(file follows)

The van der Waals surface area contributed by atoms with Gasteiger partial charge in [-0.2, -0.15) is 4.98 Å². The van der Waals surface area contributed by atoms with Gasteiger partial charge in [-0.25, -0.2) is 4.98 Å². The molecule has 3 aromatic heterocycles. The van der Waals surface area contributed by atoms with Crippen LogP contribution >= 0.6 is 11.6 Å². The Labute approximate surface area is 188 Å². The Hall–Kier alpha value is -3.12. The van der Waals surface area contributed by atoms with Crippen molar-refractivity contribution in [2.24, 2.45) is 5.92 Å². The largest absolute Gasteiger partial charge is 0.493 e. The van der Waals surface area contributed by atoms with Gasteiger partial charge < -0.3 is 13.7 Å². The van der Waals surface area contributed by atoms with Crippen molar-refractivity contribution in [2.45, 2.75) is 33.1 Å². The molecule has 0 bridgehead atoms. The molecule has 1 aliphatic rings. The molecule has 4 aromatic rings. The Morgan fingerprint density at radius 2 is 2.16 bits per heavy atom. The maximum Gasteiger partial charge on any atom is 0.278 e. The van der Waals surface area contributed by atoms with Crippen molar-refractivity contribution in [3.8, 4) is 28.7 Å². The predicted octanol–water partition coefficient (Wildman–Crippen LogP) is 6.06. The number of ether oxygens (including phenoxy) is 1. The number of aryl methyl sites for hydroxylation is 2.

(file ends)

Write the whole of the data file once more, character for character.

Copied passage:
The van der Waals surface area contributed by atoms with Gasteiger partial charge in [-0.2, -0.15) is 4.98 Å². The van der Waals surface area contributed by atoms with Gasteiger partial charge in [-0.25, -0.2) is 4.98 Å². The molecule has 3 aromatic heterocycles. The van der Waals surface area contributed by atoms with Crippen LogP contribution >= 0.6 is 11.6 Å². The Labute approximate surface area is 188 Å². The Hall–Kier alpha value is -3.12. The van der Waals surface area contributed by atoms with Crippen molar-refractivity contribution in [2.24, 2.45) is 5.92 Å². The largest absolute Gasteiger partial charge is 0.493 e. The van der Waals surface area contributed by atoms with Gasteiger partial charge < -0.3 is 13.7 Å². The van der Waals surface area contributed by atoms with Crippen molar-refractivity contribution in [2.45, 2.75) is 33.1 Å². The molecule has 0 bridgehead atoms. The molecule has 1 aliphatic rings. The molecule has 4 aromatic rings. The Morgan fingerprint density at radius 2 is 2.16 bits per heavy atom. The maximum Gasteiger partial charge on any atom is 0.278 e. The van der Waals surface area contributed by atoms with Crippen molar-refractivity contribution in [3.8, 4) is 28.7 Å². The predicted octanol–water partition coefficient (Wildman–Crippen LogP) is 6.06. The number of ether oxygens (including phenoxy) is 1. The number of aryl methyl sites for hydroxylation is 2.